No, it's usually not this bad, but sometimes it is.

For as long as I can remember I’ve been a sucker for New Year’s resolutions. I always want to improve myself, to trade this very imperfect human being for a new and improved model.
This year, not so much.

I’m happy with my good habits of workday mornings: early rising, breath practice, 500 words on my book project (only 3,000 to go before I have a very rough, very drafty, first draft).

I plan to keep on improving the decisions I make when the choice is: water or something with caffeine in it; going to bed at 10 or staying up late; setting my timer for a pomodoro and standing up when it rings, or letting myself sit at my computer for a hazy, undetermined length of time.

I wasn’t planning any big changes. But then my resolution for 2014 found me.

I looked at my yoga space and wondered: What would happen if I put my props away after every practice?

I already know what will happen if I don’t put my props away, although the picture above, while true and unmodified as of last Friday morning, suffers from seasonal exaggeration.

The table, on its back like a disabled beetle, has a broken leg, discovered on Christmas Day, just as we were preparing for the family’s arrival. Truthfully, there is no other space in the house that’s tucked out of sight of guests, so it went into my yoga space.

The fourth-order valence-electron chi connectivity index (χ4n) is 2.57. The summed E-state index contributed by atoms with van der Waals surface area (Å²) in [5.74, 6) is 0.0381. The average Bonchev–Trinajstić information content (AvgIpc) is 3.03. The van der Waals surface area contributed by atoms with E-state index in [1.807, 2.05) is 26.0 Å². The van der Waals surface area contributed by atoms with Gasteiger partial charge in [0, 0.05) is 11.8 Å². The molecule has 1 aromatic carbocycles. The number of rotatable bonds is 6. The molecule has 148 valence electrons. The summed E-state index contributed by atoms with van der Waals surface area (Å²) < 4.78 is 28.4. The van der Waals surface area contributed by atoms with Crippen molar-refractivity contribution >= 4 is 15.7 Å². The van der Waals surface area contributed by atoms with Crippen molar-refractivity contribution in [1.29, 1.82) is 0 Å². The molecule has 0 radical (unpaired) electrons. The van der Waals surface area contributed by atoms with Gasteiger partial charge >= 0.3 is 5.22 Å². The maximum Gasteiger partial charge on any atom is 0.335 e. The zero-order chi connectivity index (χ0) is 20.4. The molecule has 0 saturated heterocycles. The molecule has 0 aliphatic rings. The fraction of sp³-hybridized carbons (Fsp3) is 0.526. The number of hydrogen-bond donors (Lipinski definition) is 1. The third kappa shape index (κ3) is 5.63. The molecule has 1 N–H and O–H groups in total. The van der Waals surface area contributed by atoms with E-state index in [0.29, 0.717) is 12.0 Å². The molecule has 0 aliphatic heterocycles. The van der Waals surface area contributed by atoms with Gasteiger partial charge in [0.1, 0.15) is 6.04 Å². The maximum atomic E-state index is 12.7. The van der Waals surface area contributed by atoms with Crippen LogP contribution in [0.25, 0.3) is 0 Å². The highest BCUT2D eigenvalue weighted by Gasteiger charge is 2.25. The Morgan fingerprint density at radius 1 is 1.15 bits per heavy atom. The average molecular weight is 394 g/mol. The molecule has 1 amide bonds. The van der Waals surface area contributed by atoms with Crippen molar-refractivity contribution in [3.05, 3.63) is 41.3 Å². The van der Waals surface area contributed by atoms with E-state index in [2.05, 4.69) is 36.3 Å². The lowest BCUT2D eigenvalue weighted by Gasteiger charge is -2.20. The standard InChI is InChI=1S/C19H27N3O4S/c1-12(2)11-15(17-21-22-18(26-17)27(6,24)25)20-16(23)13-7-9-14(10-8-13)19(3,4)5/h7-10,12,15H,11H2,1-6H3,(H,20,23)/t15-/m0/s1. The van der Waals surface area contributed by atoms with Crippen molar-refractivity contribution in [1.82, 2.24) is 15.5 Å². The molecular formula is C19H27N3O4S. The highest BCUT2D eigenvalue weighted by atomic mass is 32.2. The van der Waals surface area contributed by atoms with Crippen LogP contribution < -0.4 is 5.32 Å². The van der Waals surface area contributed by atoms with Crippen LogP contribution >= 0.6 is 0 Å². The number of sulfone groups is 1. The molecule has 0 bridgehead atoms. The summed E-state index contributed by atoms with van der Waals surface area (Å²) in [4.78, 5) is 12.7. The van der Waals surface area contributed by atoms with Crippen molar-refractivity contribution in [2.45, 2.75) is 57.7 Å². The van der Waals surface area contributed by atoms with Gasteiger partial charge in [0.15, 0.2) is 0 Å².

new years resollution elvis radio

A closer look at Elvis, now glued back on his base.

The white box to the right of the table holds the Elvis clock radio, one of those joke family Christmas presents passed around with ritual hilarity every year. The Elvis doll had separated from his base. While we were waiting to buy the right glue for the table, it made sense to put Elvis on it. And while the wood glue was out, why not glue the tip of Ganesh’s trunk back on? The space heater, back there behind the stack of wood bricks, was there because the last time I practiced it was very cold. The jumble of straps and blankets is, sadly, pretty much a constant.